Kinsale to Baltimore

Kinsale marina
Kinsale marina
The entrance to Kinsale is dramatic. Lush green hills, Charles Fort on the right and the remains of James Fort on the left. We walked to Charles fort the following day. It is a 17th century star shaped castle (a design to resist attack by canon). It was named after Charles II and was built to protect the harbour and town of Kinsale. It was important in the Williamite War 1689-91 and the Irish Civil War 1922-23. It was occupied by a British Army garrison for 200 years. It was declared a National Monument in 1973.
Charles Fort
Charles Fort

IMG_5501

Courtmatsherry harbour
Courtmatsherry harbour

Fuschia hedge common in South-West Ireland
Fuschia hedge common in South-West Ireland

We sailed on to Courtmacsherry (locally known as Courtmac), a small seaside town. We walked along the Seven Heads path which included woodland, coastal path and a fuschia walk. The friendly locals helped us to moor on the small pontoon there.
Glandore
Glandore

Glandore (Cuan Dor or harbour of the oaks) was our next stop. A pretty village where we enjoyed a good meal in the bistro by the harbour. We walked to Drombeg Stone Circle where excavations in 1957 revealed a central pit containing the cremated remains of a youth.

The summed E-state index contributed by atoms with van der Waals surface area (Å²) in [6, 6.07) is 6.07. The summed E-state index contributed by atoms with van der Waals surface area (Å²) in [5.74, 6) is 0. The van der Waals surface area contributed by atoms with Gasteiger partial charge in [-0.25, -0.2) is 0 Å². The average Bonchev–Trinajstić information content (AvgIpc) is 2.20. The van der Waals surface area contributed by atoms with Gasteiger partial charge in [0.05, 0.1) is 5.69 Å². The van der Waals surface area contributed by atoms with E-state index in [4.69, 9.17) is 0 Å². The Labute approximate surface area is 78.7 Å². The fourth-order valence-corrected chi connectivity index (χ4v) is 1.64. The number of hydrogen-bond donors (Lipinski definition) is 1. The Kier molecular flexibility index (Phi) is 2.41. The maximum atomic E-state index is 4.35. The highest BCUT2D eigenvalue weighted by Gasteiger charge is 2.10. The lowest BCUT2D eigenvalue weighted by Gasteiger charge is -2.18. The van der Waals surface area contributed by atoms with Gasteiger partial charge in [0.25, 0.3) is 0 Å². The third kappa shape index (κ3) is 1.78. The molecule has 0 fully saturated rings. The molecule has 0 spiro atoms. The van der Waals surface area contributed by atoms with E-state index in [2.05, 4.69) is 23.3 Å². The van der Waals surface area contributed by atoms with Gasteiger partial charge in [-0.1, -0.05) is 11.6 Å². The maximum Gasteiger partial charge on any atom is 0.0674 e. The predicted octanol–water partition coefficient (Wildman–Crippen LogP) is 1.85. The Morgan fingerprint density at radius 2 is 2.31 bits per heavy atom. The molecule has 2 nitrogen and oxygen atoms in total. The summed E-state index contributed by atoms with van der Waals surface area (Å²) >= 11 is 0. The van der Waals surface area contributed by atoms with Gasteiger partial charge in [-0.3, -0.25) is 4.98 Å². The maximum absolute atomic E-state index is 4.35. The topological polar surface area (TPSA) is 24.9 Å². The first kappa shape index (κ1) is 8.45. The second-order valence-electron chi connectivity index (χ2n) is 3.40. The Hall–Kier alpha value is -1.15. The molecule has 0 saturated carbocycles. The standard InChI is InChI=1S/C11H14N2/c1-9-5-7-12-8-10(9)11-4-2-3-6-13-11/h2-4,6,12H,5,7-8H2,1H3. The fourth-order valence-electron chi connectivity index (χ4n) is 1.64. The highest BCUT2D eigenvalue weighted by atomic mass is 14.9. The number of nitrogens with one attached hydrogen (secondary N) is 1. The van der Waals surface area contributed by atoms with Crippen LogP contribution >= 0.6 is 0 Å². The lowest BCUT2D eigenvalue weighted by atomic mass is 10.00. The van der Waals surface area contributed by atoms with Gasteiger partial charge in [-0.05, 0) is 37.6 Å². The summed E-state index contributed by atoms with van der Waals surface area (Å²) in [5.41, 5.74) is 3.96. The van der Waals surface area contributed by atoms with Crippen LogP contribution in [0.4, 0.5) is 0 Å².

Drombeg Stone Circle
Drombeg Stone Circle
Especially interesting was the fulacht fiadh. There was a trough filled with water from a well. It was heated by rolling fire warmed stones into it. In an experiment in 1957 they heated 70 gallons of water up to boiling point in 18 minutes. Meat could be cooked in it and it could remain hot for 3 hours. The adjoining hut appeared to contain the remains of a roasting oven. Very civilised for 1100 – 800BC.
Drombeg Fulacht Fiadh and Hut Site
Drombeg Fulacht Fiadh and Hut Site

Our next port of call was Castletownshend, which as the name suggests is a village that developed around a castle. We walked up the hill to the one small shop followed by refreshments in the castle cafe by the waters edge. The Mary Ann pub served us a good meal and a sup of guinness.
Castletownshend
Castletownshend

On our journey to Baltimore we stopped at Loch Hyne. This is an unusual seawater lake. We walked partially around it and climbed a nearby hillside. Water from the sea rushes into the lake with the tide causing a section called the rapids. We took the dingy over these at half tide, which was great until we tried to get back. Fortunately a friendly family of kayakers helped to pull us against the tide.
Misty view of loch Hyne
Misty view of loch Hyne
The rapids
The rapids

We took a bus to Skibbereen from Baltimore. It was a characterful town with a high street of brightly painted buildings. No chain stores here, we were told that the supermarket ‘Fields of Skibberrean’ was famous (there are lots of apparently famous places in Ireland though). The visitor centre was interesting with lots of information about the Irish famine and Loch Hyne that we had visited the previous day. We had a lovely lunch in The Church restaurant, a tastefully restored building.
Baltimore
Baltimore
Skibbereen High street (Wikipedia)
Skibbereen High street (Wikipedia)

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